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Music Reviews

Screaming Females - Castle Talk
»Screaming Females
Castle Talk
Don Giovanni
Trent Reznor & Atticus Ross - The Social Network [Original Soundtrack]
»Trent Reznor & Atticus Ross
The Social Network [Original Soundtrack]
The Null Corporation
Deerhunter - Halcyon Digest
»Deerhunter
Halcyon Digest
4AD
No Age - Everything in Between
»No Age
Everything in Between
Sub Pop
Robyn - Body Talk Pt. 1/ Body Talk Pt. 2
»Robyn
Body Talk Pt. 1/ Body Talk Pt. 2
Konichiwa
The Walkmen - Lisbon
»The Walkmen
Lisbon
Fat Possum
Jimmy Edgar
Color Strip
Warp

Rating: 8.4/10 ?


March 30, 2006
If you're allergic to peanuts, you don't eat um. Simple enough, right?

Color Strip is an electronic album through and through, and if you happen to not like music of that persuasion, don't listen to Jimmy Edgar's February 2006 release.

Actually, I take that back: everyone should be open to listening to this album. It is a great recording that further cements the credibility of UK powerhouse Warp Records and offers a more extensive look into Edgar's ability. For those who are biased against electronic music from the outset though, Color Strip will be hard to digest.

Up until now Edgar has been a bitty smudge on the canvas that is electronic music. In 2004 he officially released a couple short-running EPs to some excitement - say ballyhoo - and then left everyone hanging, like, Aww shit. But Color Strip is a splash of digital hues and shapes, and it shows that Edgar can make a profound musical portrait.

Some people will listen to the record and comment on its repetitive, beat- and synth-friendly, infectious style and ask, How could anyone call this 'profound'? These characteristics are not faults but instead the strengths and patterns that make it a uniform, complete, creative, and effective album-and this is often the nature of glitch and techno electronic subgenres.

Color Strip is more than just a practice in the stutter-step rhythmic touchings that most have come to know through the works of heavy hitters like Prefuse 73 and Aphex Twin. If forced to compare, I would push Edgar further towards the neo-disco, left-side techno end of the electronic spectrum that innovators such as Matthew Dear have helped feel out upon occasion. Pigeonholing comes very easy in electronic music, so comparison is not as important as describing the actual sounds that are present here.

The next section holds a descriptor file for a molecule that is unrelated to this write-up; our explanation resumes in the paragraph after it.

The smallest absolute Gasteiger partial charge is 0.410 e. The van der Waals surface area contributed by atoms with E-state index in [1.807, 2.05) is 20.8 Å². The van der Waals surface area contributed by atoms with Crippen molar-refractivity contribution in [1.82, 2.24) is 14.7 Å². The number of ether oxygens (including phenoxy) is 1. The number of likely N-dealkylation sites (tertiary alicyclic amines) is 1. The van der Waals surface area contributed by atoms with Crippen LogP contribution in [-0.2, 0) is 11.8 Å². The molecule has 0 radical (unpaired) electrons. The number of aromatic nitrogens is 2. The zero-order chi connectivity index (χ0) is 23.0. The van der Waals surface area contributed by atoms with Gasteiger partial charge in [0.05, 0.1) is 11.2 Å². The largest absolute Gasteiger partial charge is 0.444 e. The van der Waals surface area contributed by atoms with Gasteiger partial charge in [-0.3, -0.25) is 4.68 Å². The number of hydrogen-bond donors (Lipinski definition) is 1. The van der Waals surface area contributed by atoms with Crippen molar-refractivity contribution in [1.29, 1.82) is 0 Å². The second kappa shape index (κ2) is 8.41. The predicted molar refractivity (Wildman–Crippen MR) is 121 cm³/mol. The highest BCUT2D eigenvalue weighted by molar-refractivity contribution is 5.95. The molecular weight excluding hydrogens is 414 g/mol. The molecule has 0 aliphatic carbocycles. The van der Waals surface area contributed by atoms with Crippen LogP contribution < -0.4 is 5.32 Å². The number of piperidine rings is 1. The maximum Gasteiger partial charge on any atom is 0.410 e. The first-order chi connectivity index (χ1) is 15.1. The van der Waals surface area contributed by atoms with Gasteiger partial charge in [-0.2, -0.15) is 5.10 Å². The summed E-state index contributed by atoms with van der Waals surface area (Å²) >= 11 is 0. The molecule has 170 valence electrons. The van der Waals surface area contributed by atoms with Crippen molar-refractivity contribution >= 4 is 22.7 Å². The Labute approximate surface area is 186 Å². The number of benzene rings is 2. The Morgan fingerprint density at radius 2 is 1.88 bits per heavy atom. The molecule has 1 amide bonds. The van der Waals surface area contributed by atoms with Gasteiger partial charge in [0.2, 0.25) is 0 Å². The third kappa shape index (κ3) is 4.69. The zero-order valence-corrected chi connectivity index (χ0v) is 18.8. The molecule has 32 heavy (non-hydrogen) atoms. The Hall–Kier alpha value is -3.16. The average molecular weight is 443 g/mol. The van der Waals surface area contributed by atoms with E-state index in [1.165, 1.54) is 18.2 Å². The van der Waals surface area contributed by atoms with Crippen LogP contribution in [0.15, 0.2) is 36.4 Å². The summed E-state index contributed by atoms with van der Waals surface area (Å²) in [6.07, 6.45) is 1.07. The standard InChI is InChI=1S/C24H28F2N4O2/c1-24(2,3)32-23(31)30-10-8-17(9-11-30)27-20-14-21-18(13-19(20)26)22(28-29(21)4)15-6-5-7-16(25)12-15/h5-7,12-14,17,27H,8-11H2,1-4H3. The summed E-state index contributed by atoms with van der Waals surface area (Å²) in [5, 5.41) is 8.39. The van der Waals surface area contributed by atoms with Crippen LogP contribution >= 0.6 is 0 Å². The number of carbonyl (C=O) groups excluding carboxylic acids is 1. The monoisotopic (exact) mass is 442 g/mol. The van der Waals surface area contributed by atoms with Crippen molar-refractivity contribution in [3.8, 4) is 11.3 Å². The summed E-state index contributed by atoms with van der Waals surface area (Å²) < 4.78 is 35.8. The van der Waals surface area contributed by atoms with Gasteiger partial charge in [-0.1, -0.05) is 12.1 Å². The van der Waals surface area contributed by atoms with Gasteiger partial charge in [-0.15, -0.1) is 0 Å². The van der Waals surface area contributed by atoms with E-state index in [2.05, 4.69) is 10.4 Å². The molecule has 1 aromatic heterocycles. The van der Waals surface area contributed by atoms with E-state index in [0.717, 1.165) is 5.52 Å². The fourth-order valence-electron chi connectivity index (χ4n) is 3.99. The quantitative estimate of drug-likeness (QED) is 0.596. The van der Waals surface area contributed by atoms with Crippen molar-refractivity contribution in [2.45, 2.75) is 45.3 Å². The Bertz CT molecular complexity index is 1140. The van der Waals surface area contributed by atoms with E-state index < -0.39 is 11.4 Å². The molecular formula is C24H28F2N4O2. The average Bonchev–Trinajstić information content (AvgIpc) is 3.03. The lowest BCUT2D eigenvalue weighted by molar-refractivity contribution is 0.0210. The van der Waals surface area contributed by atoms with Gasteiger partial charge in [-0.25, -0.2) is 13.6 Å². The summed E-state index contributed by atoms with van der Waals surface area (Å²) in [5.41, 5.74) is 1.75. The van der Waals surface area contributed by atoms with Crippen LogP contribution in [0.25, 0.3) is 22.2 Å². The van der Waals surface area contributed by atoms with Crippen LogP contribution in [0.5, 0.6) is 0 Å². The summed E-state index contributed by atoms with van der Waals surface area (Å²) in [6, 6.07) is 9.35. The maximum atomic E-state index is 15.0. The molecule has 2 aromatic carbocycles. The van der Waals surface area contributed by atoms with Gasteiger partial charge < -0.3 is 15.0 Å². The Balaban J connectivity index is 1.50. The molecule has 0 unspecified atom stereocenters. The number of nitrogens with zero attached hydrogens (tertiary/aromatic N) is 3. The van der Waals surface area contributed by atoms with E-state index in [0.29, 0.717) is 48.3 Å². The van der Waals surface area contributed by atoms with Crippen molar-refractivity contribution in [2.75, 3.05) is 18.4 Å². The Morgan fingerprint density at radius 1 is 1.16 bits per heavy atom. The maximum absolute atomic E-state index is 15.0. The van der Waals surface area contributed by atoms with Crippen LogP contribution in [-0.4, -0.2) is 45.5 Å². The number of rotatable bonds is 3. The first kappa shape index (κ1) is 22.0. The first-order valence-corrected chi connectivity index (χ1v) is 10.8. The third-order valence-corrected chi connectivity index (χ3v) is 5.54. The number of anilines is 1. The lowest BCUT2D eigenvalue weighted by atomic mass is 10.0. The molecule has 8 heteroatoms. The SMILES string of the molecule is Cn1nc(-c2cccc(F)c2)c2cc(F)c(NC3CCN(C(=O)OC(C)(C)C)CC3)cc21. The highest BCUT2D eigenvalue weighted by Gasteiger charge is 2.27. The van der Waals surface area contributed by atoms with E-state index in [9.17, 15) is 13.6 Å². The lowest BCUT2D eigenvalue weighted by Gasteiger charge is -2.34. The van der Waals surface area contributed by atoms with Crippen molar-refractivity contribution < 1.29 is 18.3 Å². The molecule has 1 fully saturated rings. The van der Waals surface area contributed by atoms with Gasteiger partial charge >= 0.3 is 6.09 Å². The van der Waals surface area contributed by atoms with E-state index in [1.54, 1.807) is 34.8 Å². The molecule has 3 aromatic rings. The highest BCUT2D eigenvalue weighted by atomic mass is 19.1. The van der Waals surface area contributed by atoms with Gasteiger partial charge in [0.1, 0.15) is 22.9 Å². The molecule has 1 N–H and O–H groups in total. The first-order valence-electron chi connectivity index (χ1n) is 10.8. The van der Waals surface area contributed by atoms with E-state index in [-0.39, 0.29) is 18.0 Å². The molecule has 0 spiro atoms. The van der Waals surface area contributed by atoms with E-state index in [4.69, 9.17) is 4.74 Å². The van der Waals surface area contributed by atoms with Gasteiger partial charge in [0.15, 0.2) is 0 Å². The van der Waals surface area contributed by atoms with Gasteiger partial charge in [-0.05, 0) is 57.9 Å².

The first three tracks of this album are fucking white-hot. They lean toward French electro with an emphasis on dance and sparkling, hooky melodies with distorted vocals in tow. The rhythm is triplet-based which gives it that Prefuse 73 "Sabbatical With Options" breakdown feel. It's a four-against-three rhythm and induces a normal 'bass on the 1 and 3 head-bobbing,' juxtaposed with a non-common-feeling subdivided rhythm. The result is a rhythmic orchestra - a full scope of percussive beats building up to one detailed composition. Edgar also often utilizes '80s style b-boy playground breakbeat Bambaata-style drums during this type of song, and does so to great effect.

In truth, the entire first half of the album is composed in this way. Edgar's vocals are just as distinct in their distorted low-tone and sped-up cadence. It's like if you took a Barry White LP from 33 RPMs to 45. Instead of sensual love lyrics though, Edgar goes the direct and raunchy route. On "Beats" he slathers lyrics like melting butter, "Girl what you think about my beats (my beats)/I can give you anything you need (you need-hear)/Let my rhythm take control (take control)." One track is even entitled "I Wanna Be Your STD." To me it seems intentionally over-sexed but fitting to the syntax of the velvety synth and constructed 808 beats.

"Telautraux" acts as a dividing line between Color Strip's two halves. The track is an ambient unfolding with slow, open synth breathings stabbed by static-y distorted electronic freakouts. Nearly everything following "Telautraux" is techno formulated. It is as if at first Edgar is exhibiting his catchy side and then eventually he buries his head in a beach of instruments and computers. The theme that follows this point is very Detroit, reliant on four-on-the-floor beats and subtle divergence of effects and the tinkering of sounds for progression.

Jimmy Edgar succeeds in his first full album effort, blending different subgenres into one broad but connected concept. Although not everyone is down for the experience, Color Strip will move those who have their head in the right place.

Reviewed by Josh Zanger
Joshua Ian Zanger, a native of rural Chicago, rocks many a world with his writing, style, and generally sweet aroma.

See other reviews by Josh Zanger

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